Would you go to a pool and spa that uses sludge - sewage from toilets and kitchens - if it means helping the environment?

Would you go to a pool and spa that uses sludge - sewage from toilets and kitchens - if it means helping the environment?

Hong Kong produces approximately 1,200 tonnes of sludge every day, which is dumped into three designated landfills. But is there another way in which we can deal with the waste?

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The JRs give two huge thumbs up for what T-Park is doing for the environment.
Photo: Junior reporter Nicholas Ng

Sludge is sewage from the toilet and waste from cooking and cleaning. No one likes sludge. It’s smelly and gross – but at T-Park, a waste treatment facility in Tuen Mun, sludge is being converted into energy for use in everyday life.

Junior reporters Henry Lui, Jeanie Li, Nicholas Ng and Eunice Yip spent a day at the site to find out how the process happens – and to check out the amazing facilities and attractions that are also available there.


The science behind T-Park

Fresh water is generated on-site at the facility which is on the edge of Tuen Mun along the coast of Deep Bay. Seawater is sucked into the building and goes through what is known as a desalination process. The process involves removing impurities in the water through a three-step screening, settlement, and filtration procedure, and the final product is free of unpleasant things like fish poo.

The water then goes through reverse osmosis, which is when particles move from an area of high concentration to an area of lower concentration. This completely removes salt and dirt from the liquid, which means the water can be freely used in and around the facility.

The plant’s main function is to cut down on the quantity of sludge waste that is disposed of in landfills (which it does by burning thick sludge until only ash and residues are left), but the facility also produces electricity. As the sludge is incinerated, it can reach temperatures of up to 850 degrees Celsius, which generates enough heat to boil the water in the pipes in the surrounding walls and turns into steam. This steam is then diverted through a turbine, which converts the kinetic energy into electricity. The electricity that is generated is enough to cover all of T-Park’s operational needs – plus 4,000 households nearby.

Henry Lui


T is for Transformation

Designed by well-known French architect Claude Vasconi, the sludge treatment facility has been built to be as environmentally friendly as possible. It uses sunlight, natural ventilation and green roofs to minimise energy consumption.

Where does the water go? The JRs found out when they visited T-Park.
Photo: SCMP

The machines at the facility are helping to change the environment of Hong Kong for the better as they help decrease the amount of sludge that needs disposing by up to 90 per cent. This reduces the amount that goes to landfills and makes Hong Kong a greener city. However, Michelle Au Wing-tsz, a political assistant from the Environment Bureau, said that Hongkongers must also play their part in creating a sustainable future for the city.

Jeanie Li


So much to see at T-Gallery

The Hall is an exhibition that illustrates the sludge treatment process. It also hosts a variety of models, simulations, interactive games and real-life footage from the plant itself. The Hall’s minimalist design really reflects the plant’s theme of being simple, yet self-sufficient.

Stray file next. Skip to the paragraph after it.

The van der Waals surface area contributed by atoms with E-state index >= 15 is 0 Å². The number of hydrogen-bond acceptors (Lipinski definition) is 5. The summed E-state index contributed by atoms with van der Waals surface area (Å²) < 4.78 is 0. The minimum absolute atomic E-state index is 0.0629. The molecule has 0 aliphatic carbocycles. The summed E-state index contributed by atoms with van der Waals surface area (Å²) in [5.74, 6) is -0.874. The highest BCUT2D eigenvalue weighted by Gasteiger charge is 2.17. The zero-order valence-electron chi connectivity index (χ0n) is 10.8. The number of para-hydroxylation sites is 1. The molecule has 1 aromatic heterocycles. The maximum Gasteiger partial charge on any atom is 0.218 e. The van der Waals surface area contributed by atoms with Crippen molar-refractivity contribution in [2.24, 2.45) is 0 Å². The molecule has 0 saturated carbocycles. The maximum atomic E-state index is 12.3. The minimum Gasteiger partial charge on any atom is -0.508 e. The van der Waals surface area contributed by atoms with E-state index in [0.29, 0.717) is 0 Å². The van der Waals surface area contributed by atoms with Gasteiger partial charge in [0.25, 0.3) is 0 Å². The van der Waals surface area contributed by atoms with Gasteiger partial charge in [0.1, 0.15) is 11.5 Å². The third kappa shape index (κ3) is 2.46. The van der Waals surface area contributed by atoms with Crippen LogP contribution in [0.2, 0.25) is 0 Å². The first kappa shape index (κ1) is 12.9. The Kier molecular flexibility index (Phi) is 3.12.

T-Gallery illustrates the “waste-to-energy” process through life-size models and interactive displays. We learned about the main system that monitors the entire facility, called Scada, through videos. Giant windows let us look right into the machinery, technology and the designs that made the process work. When the guide informed us that we were standing less than four metres away from one of the major incinerators in the station, we junior reporters got more than a little nervous.

The process of treating sludge and water, and generating electricity are highlighted in lots of interactive displays.
Photo: David Wong/SCMP

T-Park shouldn’t be discounted as just a sludge treatment and water purification plant. The facility demonstrates how self-sufficiency, education and leisure activities can go hand-in-hand with respect for the environment.

In fact, I guess you could say the time and money that has been invested in this project definitely hasn’t been a “waste” of time.

Nicholas Ng


Take a dip in sludge-free pools

The self-sustained factory generates fresh water on-site through a seawater desalination plant, and rainwater is collected for use. All the sewage from the facility is treated and reused for irrigation, flushing and cleaning purposes.

One of T-Park’s more well-known amenities is T-Spa. Yes, a spa.

Ever wanted to spend a relaxing afternoon in pools heated by the power of sludge? Well, now you can.
Photo: David Wong/SCMP

The three spa pools, each 0.9m deep and uniquely shaped, have different water temperatures, as a result of using the heat energy produced by the sludge treatment process. There is a hot pool of 40 degrees C, a warm 25 degrees pool and a 15 degrees cold pool. Visitors are allowed to dip in and out of the pools as they like.

The spa has floor-to-ceiling windows so visitors can enjoy the beautiful sea view and the surrounding greenery as they relax in the water. Who would have thought that a thing like a spa in a sludge treatment facility would work? T-Spa is open for four sessions a day. Each session is 90 minutes long, and can accommodate around 50 people. Most importantly, it is free of charge (yes, you read that right), and can be booked through T-Park’s website.

Eunice Yip

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